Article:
The Half Angel, one of just a handful surviving from Richard’s two-year reign, is to be auctioned by Dix Noonan Webb, the international coins, medals and jewellery specialists, in London on December 13. It is expected to fetch up to £15,000 in the auction of coins, historical medals and paper money. “This is a very rare discovery that has miraculously survived in a Warwickshire field for more than five centuries,” said Christopher Webb, head of the coins department at Dix Noonan Webb. “Its importance as a coin is enhanced by the tantalising possibility that it may have belonged to one of Richard’s army whose defeat at Bosworth ended the Wars of the Roses and ushered in the Tudor dynasty.”

Read more at: http://www.rugbyadvertiser.co.uk/news/rare-gold-coin-found-in-field-near-rugby-expected-to-sell-for-up-to-15-000-at-auction-1-8250201
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Schoolboy finds 6,000-year-old bison horn while metal detecting on a Sussex beach

https://www.thesun.co.uk/news/4928722/schoolboy-finds-bison-horn-sussex-beach-6000-years-old/

A LAD was stunned when a huge fossil he discovered on the beach turned out to be a 6,000-year-old bison horn.

Archie Wood, 13, thought he had unearthed a mammoth tusk when he was metal detecting on Bexhill Beach in East Sussex.

His family called in experts to get to the bottom of the incredible find and discovered it probably belonged to a prehistoric Bos Bison - more commonly known as an American buffalo.

Archie's grandad Neil Wood said: "He was so excited, he couldn't believe what he was digging up.

"He saw it sticking out the sand. He pulled out this enormous tusk."

Archie and Neil took a photo of the fossil to the Isle of Wight and saw an expert called "Jurassic Jim" who confirmed it was a Bos Bison.
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Metal Detecting News / Centuries-old arquebus ball found in Jersey
« Last post by Tascio on November 15, 2017, 03:29:12 PM »
Centuries-old arquebus ball found in Jersey

https://jerseyeveningpost.com/news/2017/11/03/metal-detectorist-finds-centuries-old-arquebus-ball/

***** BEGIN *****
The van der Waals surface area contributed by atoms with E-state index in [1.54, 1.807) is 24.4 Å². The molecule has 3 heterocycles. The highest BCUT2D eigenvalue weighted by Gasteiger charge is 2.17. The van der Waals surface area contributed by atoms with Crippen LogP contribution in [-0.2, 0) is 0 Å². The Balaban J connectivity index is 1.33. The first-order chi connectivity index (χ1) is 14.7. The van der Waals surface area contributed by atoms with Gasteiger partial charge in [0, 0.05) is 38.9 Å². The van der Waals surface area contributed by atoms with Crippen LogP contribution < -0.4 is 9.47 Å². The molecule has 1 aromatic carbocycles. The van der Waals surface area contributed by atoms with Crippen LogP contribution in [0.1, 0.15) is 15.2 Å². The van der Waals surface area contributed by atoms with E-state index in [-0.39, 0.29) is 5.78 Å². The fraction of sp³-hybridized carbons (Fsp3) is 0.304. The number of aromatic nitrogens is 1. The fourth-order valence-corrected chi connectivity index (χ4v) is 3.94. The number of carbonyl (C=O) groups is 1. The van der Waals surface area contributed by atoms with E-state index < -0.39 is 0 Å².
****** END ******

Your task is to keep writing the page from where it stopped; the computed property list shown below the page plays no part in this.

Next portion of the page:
A RARE arquebus ball, a projectile which was used from the 1400s to penetrate plate armour, has been found by a metal detectorist in a field in St Brelade.

The lead ball, which is over an inch wide, is believed to be one of the biggest and heaviest such shots ever found in the Island.

It would have been fired from an arquebus, a form of long gun which began to be used in Europe from the early 15th century.


Read more at https://jerseyeveningpost.com/news/2017/11/03/metal-detectorist-finds-centuries-old-arquebus-ball/
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Metal Detecting News / Derry man organizes field hunt for those who love metal detecting
« Last post by Tascio on November 14, 2017, 01:59:52 PM »
Derry man organizes field hunt for those who love metal detecting

http://www.eagletribune.com/news/new_hampshire/treasure-hunt-derry-man-organizes-field-hunt-for-those-who/article_44643a8a-87a6-56c5-9ecd-5e07400cd0e8.html

DERRY — He's on the hunt and wants to share that search with others.

Mike Bissonnette wants to find out more about the land he calls his home — and he has the metal detector to prove it.

His simple detector helps the Derry man discover metal trinkets, buttons, coins and buckles lying inches below the surface.

On a recent sunny fall morning, Bissonnette led a searching brigade that drew dozens of metal detecting fans from all over New England to J & F Farms in Derry for a treasure hunt.

He put out the call on social media, inviting metal detectors to come to Derry for the autumn hunt.

Metal detecting has been Bissonnette's hobby for several years. It has allowed him to recover interesting items that might mean something to those local history buffs.

Several years ago, Bissonnette donated a French coin to the Derry History Museum. The coin dated back to the 1650s.

In Derry, finding a rare coin or a metal bit of the past is surprisingly easy, Bissonnette said. He has done detecting searches near First Parish Church in East Derry that will be the focal point of the Nutfield 300th anniversary in 2019.

He often finds old belt buckles or button, possible remnants of a coat left behind by a colonial farmer.